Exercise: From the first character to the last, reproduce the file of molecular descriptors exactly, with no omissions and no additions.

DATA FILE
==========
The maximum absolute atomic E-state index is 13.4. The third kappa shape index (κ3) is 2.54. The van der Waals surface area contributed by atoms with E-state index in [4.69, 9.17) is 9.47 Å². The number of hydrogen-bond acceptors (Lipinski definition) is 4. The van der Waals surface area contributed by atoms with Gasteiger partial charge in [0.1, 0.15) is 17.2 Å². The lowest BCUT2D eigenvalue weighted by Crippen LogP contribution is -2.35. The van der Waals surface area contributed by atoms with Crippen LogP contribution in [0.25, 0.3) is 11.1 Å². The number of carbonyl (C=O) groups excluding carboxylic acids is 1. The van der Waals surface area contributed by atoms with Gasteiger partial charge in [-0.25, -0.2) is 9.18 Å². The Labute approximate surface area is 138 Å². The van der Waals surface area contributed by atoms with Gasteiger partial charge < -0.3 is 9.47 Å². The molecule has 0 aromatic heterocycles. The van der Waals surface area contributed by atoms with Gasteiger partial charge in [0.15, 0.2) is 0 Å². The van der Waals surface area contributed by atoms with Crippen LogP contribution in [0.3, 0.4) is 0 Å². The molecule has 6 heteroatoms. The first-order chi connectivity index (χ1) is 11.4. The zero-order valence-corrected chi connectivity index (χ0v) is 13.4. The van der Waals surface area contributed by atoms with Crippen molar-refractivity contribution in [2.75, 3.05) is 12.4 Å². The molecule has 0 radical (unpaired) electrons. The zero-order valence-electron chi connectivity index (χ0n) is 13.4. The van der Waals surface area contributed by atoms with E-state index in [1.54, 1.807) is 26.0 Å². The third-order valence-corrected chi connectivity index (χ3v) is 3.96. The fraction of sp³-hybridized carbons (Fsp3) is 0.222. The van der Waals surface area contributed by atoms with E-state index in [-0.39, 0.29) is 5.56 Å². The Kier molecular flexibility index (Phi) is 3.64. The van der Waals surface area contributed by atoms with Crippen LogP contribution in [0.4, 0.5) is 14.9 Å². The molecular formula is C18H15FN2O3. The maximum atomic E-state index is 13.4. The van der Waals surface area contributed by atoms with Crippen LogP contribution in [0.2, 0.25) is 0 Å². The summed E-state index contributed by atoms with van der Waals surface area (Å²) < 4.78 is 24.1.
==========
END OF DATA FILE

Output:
The maximum absolute atomic E-state index is 13.4. The third kappa shape index (κ3) is 2.54. The van der Waals surface area contributed by atoms with E-state index in [4.69, 9.17) is 9.47 Å². The number of hydrogen-bond acceptors (Lipinski definition) is 4. The van der Waals surface area contributed by atoms with Gasteiger partial charge in [0.1, 0.15) is 17.2 Å². The lowest BCUT2D eigenvalue weighted by Crippen LogP contribution is -2.35. The van der Waals surface area contributed by atoms with Crippen LogP contribution in [0.25, 0.3) is 11.1 Å². The number of carbonyl (C=O) groups excluding carboxylic acids is 1. The van der Waals surface area contributed by atoms with Gasteiger partial charge in [-0.25, -0.2) is 9.18 Å². The Labute approximate surface area is 138 Å². The van der Waals surface area contributed by atoms with Gasteiger partial charge < -0.3 is 9.47 Å². The molecule has 0 aromatic heterocycles. The van der Waals surface area contributed by atoms with Gasteiger partial charge in [0.15, 0.2) is 0 Å². The van der Waals surface area contributed by atoms with Crippen LogP contribution in [0.3, 0.4) is 0 Å². The molecule has 6 heteroatoms. The first-order chi connectivity index (χ1) is 11.4. The zero-order valence-corrected chi connectivity index (χ0v) is 13.4. The van der Waals surface area contributed by atoms with Crippen molar-refractivity contribution in [2.75, 3.05) is 12.4 Å². The molecule has 0 radical (unpaired) electrons. The zero-order valence-electron chi connectivity index (χ0n) is 13.4. The van der Waals surface area contributed by atoms with E-state index in [1.54, 1.807) is 26.0 Å². The third-order valence-corrected chi connectivity index (χ3v) is 3.96. The fraction of sp³-hybridized carbons (Fsp3) is 0.222. The van der Waals surface area contributed by atoms with E-state index in [-0.39, 0.29) is 5.56 Å². The Kier molecular flexibility index (Phi) is 3.64. The van der Waals surface area contributed by atoms with Crippen LogP contribution in [0.4, 0.5) is 14.9 Å². The molecular formula is C18H15FN2O3. The maximum atomic E-state index is 13.4. The van der Waals surface area contributed by atoms with Crippen LogP contribution in [0.2, 0.25) is 0 Å². The summed E-state index contributed by atoms with van der Waals surface area (Å²) < 4.78 is 24.1.